Megan has been very helpful and gave useful advice (on brand development). Highly recommended.
Email Marketing: Copywriting Questions To Answer When Selling
When social media and messaging apps became part of our daily communication, many of us — myself included, thought emails would slowly slip away into history.
Seems we were wrong.
If reports and statistics are anything to go by, then a snapshot of how much we still use email shows it isn’t (about to become) obsolete. A study involving 1,245 US-based respondents interviewed by adestra in 2017 suggests that 83.8% of adults use their mobile phones to check their personal emails.
But there’s a catch.
The respondents also admit to having at least three email addresses.
This isn’t news. BUT it’s also a not-so-obvious realisation…especially for businesses and marketers.
More to the point, this means there’s a very high chance that our audiences are giving us their least valuable email addresses. (Hands up if you’re guilty of this!)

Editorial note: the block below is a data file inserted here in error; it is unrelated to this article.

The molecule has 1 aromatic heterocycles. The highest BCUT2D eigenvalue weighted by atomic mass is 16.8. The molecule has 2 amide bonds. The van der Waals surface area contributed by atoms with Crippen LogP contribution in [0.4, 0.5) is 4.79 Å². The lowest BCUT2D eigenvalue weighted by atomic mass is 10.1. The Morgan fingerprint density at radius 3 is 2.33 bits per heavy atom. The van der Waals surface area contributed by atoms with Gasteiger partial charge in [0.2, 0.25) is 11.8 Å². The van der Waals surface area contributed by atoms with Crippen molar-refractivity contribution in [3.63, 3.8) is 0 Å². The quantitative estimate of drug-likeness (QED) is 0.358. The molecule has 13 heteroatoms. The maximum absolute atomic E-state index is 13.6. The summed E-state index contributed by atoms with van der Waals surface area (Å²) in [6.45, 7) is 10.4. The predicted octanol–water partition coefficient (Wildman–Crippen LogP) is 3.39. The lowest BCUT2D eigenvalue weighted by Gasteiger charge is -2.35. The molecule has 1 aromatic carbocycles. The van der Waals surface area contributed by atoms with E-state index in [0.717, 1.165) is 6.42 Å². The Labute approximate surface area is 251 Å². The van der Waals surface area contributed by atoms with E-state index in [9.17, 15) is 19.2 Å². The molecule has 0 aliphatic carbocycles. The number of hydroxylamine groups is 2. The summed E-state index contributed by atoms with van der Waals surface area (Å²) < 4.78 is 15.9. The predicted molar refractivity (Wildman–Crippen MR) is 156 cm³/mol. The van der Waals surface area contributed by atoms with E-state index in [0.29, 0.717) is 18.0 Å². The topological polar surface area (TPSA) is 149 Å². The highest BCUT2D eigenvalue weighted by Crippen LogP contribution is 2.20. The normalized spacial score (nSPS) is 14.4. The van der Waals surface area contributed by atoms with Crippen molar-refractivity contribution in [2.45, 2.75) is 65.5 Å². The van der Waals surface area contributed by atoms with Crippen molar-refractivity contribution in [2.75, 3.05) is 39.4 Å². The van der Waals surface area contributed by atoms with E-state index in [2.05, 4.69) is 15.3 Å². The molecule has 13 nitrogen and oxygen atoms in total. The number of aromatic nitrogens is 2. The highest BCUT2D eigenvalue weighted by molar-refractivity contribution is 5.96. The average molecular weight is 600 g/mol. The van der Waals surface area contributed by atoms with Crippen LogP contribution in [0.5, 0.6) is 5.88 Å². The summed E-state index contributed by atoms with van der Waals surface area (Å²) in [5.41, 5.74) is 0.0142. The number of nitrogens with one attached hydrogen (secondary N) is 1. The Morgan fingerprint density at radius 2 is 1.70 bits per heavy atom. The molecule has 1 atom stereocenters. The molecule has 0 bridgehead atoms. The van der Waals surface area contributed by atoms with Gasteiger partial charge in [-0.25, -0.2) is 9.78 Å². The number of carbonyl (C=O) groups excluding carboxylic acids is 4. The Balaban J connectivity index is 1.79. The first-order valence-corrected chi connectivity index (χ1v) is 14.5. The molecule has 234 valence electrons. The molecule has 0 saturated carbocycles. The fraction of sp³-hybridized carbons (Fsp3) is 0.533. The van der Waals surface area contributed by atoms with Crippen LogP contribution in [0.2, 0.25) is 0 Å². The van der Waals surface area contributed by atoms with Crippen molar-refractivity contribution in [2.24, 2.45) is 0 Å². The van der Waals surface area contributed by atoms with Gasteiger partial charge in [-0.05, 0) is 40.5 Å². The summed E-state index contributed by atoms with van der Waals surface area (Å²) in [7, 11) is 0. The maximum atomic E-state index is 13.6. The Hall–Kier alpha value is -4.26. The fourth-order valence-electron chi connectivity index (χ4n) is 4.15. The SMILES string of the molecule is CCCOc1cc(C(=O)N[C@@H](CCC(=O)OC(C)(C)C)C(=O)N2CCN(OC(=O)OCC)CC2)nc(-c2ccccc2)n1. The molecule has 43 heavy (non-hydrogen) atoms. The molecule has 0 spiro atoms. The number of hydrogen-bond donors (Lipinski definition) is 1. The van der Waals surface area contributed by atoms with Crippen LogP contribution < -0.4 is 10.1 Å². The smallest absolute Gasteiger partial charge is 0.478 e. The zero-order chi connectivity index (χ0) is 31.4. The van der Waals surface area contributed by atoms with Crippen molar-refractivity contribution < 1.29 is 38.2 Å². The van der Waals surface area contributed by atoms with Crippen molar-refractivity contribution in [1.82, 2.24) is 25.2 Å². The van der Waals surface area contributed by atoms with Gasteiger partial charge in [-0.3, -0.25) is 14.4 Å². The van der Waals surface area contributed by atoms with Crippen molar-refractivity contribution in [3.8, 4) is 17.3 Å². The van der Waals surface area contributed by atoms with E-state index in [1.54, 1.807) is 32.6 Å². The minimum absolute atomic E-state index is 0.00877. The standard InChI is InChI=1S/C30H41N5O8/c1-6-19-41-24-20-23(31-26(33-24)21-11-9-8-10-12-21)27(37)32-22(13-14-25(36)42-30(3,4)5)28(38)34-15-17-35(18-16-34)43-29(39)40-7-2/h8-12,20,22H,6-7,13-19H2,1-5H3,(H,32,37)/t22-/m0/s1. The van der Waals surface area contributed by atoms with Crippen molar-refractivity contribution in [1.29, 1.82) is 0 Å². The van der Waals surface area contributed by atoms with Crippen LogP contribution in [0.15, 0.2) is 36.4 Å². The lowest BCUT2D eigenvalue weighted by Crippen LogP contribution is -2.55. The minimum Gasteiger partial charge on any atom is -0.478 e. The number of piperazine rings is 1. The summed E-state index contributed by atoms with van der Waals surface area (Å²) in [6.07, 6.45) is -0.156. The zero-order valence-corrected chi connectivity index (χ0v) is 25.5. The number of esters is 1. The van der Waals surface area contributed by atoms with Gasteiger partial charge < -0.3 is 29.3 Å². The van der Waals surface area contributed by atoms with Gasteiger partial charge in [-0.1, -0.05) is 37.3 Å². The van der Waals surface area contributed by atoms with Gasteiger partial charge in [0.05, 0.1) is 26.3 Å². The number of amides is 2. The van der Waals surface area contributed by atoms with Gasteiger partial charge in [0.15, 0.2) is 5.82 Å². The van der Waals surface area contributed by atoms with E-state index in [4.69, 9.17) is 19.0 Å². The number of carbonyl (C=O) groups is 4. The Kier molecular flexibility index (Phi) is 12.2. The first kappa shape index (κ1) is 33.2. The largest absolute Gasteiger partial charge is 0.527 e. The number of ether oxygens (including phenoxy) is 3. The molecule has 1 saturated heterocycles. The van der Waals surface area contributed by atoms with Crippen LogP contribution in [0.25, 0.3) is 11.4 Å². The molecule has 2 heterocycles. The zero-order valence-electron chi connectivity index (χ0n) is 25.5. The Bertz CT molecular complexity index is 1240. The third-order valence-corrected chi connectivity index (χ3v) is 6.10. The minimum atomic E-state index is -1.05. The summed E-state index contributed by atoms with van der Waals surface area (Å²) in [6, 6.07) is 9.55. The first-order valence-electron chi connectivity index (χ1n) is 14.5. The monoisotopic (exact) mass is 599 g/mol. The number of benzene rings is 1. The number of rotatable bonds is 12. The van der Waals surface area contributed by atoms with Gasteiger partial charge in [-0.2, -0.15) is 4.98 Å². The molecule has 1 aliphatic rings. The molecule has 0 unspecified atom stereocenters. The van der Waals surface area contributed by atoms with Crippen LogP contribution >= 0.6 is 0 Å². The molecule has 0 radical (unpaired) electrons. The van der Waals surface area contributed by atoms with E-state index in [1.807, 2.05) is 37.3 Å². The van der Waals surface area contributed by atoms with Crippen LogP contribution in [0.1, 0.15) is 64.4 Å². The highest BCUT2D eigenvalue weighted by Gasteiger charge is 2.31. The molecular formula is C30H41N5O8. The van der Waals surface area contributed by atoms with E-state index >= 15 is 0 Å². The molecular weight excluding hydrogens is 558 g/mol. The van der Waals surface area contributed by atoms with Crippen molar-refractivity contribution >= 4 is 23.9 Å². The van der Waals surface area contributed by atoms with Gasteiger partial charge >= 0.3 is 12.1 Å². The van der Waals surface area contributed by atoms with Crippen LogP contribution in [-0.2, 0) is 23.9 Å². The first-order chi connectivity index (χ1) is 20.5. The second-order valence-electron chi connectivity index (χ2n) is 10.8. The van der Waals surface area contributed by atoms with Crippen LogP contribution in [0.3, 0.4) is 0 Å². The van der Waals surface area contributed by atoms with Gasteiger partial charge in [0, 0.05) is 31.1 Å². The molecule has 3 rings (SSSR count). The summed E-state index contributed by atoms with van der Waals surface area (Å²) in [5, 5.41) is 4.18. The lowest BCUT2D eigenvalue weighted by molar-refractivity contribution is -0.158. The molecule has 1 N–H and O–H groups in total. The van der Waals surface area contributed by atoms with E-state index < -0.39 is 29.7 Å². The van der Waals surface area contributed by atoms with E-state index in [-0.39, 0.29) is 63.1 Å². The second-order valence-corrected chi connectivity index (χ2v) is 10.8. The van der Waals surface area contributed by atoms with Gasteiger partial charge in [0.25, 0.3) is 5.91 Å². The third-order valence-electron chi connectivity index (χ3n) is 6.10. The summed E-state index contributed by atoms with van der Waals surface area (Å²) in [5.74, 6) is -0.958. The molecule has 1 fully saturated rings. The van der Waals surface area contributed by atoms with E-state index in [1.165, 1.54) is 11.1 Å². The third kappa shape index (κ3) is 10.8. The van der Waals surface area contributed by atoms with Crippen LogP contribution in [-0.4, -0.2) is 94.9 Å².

The report recommends us to give consumers a reason to provide us their primary email address.
Finding out whether we collected the primary email address is another conversation for another day. Right now, let’s focus on how copy and brand messaging can help us persuade our audience to do just that.
Here are some of the questions I ask my clients before creating an email content plan.
1. What do you want the recipient or subscriber to do? What is the goal of everynewsletter you send out? Is it…
+ To motivate them to order a specific product?
+ To inspire them to try out a service?
+ To pass on a discount code to friends and get the word around?
+ Other — Specify what your call-to-action is.
2. How are you persuading your audience to do achieve the results you want? Is your copy playful and relatable enough to get them to click where you want them to?
I recently posted an example on LinkedIn, sharing that I just received a promotional (spam) email from a company named Happy Socks.
I don’t remember signing up for their newsletter but I did think they have an attractive newsletter with attractive products. That’s already a selling opportunity for them. When I kept reading, however, and all the message they wanted to me know in the email was “30% OFF”.